The session is about working with a lone frontman. It concentrates on supporting play, attacking with pace, quality finishing, an end product, and exploring key areas of the pitch.
We like to go with one frontman and encourage the midfield players to support. Attacking with pace gives opposing defenders less time to react and it therefore becomes easier to get in behind them. This technique also improves our own defending solidity, as our centre-halves are actively involved too. And, of course, being the type of drill that requires pace and movement, it is good for fitness as well.
The space between each 18-yard box
Number of Players: 6
What do I get the players to do?
We place goals on the 18 yard line of each penalty box, the width of which (44 yards) acts as the width of the whole playing area, and both ends are attacked one at a time.
Each attack is 3v2. Two attacking players start on their own 18 yard line with one forward acting as the target man, attacking the opposite goal, and marked by two defenders.
Play is started with a free pass to the target man, who then lays the ball off to either of the other two attackers who are now in play. Players have restricted time to score a goal, to be decided by the coach and reduced as the move becomes more familiar.
If defenders get dragged wide, encourage attackers to go through the middle.
If defenders remain narrow, encourage attackers to go on the outside to penetrate.
We work on this regularly and very often we see the results in matches (1a/1b/1c).
• Play starts with a pass to the forward. Fellow forwards move towards him at pace.
• The ball is laid off to a supporting man. The other forward attacks the space.
• The ball is played forward. In this instance, the first defender has been dragged out of position, opening up the possibility of a pass left or right.
What are the key things to look out for technically/tactically?
I’m always looking out for service to front men, the lay-off from the forward player, the pace of the attack, movement of the forward players plus, of course, the execution of hard and low finishes across the goalkeeper.
How do I progress the session?
Vary the starting positions of the defending and attacking players. Alternatively, make the pitch the full width and play four attackers versus three defenders. We would also bring in another goalkeeper and switch play, attacking end to end, always ensuring an overload of strikers (2a/2b/2c).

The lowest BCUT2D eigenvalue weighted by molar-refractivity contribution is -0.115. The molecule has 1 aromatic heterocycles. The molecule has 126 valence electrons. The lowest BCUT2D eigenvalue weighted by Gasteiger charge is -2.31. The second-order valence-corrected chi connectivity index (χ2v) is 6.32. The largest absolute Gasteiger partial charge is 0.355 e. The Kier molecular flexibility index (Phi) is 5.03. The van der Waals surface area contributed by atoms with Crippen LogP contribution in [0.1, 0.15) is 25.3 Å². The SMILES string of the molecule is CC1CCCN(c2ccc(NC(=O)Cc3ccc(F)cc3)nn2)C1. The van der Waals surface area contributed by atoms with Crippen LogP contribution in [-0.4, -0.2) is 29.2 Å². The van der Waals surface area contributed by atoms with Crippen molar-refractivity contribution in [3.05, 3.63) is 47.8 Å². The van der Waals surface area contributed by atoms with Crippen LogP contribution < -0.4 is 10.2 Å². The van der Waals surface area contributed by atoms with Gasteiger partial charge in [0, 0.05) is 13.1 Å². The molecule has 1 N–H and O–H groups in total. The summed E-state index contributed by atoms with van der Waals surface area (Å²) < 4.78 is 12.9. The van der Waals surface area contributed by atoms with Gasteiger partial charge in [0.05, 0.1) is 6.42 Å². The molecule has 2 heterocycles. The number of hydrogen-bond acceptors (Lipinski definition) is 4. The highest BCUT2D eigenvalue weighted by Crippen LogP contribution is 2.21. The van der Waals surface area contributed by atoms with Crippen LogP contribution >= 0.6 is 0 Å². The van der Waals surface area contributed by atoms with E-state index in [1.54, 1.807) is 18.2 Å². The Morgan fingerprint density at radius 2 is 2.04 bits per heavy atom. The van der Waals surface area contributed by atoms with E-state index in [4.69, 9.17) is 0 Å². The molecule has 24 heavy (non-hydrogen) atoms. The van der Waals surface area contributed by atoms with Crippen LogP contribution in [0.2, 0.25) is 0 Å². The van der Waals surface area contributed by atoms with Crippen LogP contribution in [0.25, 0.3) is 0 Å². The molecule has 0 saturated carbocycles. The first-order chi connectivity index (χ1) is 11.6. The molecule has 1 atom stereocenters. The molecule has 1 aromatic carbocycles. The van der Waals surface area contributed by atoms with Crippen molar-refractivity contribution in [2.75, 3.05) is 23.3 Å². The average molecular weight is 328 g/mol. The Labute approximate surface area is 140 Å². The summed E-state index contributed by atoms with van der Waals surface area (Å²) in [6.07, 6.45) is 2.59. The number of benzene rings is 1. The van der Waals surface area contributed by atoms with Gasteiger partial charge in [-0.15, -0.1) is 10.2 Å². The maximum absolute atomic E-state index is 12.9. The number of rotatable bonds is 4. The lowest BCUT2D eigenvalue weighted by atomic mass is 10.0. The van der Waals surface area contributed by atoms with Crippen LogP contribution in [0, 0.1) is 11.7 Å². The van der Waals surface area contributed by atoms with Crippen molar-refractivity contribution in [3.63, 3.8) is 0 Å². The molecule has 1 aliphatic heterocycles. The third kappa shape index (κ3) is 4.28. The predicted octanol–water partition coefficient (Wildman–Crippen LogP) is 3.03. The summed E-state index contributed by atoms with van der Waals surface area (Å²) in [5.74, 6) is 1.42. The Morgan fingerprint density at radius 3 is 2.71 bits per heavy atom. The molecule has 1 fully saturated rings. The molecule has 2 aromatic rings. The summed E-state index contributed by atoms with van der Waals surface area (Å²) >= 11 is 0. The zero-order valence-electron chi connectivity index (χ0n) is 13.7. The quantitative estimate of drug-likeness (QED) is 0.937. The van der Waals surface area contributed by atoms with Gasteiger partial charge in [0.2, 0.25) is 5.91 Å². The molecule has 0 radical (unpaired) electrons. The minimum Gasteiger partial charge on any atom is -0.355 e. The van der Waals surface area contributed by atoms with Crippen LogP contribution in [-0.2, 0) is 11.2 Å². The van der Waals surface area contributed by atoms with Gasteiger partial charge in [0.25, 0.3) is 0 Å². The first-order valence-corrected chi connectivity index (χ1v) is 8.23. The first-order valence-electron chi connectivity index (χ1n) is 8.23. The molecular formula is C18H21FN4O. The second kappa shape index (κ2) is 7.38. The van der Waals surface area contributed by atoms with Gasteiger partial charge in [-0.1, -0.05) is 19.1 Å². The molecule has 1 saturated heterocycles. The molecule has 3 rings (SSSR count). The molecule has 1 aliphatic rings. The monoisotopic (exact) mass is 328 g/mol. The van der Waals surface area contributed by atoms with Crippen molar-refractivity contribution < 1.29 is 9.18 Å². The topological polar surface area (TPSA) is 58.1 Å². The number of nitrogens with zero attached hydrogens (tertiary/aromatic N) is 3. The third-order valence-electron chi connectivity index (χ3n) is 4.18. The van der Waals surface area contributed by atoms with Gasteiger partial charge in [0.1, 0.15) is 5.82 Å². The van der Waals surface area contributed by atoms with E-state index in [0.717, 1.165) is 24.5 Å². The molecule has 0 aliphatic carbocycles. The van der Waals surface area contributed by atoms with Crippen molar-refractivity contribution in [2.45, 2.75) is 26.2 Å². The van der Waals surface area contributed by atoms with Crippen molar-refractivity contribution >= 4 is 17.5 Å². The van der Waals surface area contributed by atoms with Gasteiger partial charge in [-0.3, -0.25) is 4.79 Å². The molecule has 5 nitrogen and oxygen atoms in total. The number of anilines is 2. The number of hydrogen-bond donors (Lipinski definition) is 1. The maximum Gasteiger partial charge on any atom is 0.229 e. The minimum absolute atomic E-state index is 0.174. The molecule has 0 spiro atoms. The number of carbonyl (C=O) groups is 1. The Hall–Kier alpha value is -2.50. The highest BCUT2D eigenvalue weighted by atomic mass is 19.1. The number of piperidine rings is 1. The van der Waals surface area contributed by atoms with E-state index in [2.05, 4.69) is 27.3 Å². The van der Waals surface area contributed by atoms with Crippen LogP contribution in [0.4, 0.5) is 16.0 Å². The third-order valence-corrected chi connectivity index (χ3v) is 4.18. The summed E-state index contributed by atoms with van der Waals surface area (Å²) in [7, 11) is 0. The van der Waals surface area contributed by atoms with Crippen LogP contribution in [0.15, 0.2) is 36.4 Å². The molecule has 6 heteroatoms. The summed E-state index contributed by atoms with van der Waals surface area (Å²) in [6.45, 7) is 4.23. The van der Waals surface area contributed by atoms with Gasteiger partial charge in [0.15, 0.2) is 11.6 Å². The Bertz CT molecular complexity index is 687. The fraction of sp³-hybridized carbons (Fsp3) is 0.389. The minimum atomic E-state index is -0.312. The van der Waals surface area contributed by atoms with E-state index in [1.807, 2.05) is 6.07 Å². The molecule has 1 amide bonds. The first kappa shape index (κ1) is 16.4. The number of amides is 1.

• To progress the move, start the supporting players as wide men.
• Attempt short passes in the middle instead of attacking forward passes
• Switch play end-to-end, always ensuring an overload of attackers.
How would you put this into a game situation?
Go with a full-sized 11v11. Work on the same principles of attacking with pace.
At any level, the ability to attack the opposition with quick, positive forward play can yield terrific rewards.
This session requires determined and aggressive forward movement and clever passing, and the key is to always be moving forwards or sideways – so never backwards, and never remaining stationery. If players follow this simple blueprint, we, as a team, have the makings of fast, invasive attacks, which are so dangerous. MORE
This session is about maximising space so as to be able to switch the ball quickly in creating positive attacking options. And at the heart of this is helping players recognise when to play forward and when to switch play.
It’s important to practise this because moving the ball quickly with both short and long passes gives us the chance to create 1v1 situations or overloads, which are key situations for exploiting the opposition.
Keeping possession under pressure and knowing when to switch is a major part of our style of play. For that reason, we’ll work on this type of session frequently. MORE
“…fantastic… I encourage all my coaches to read it,”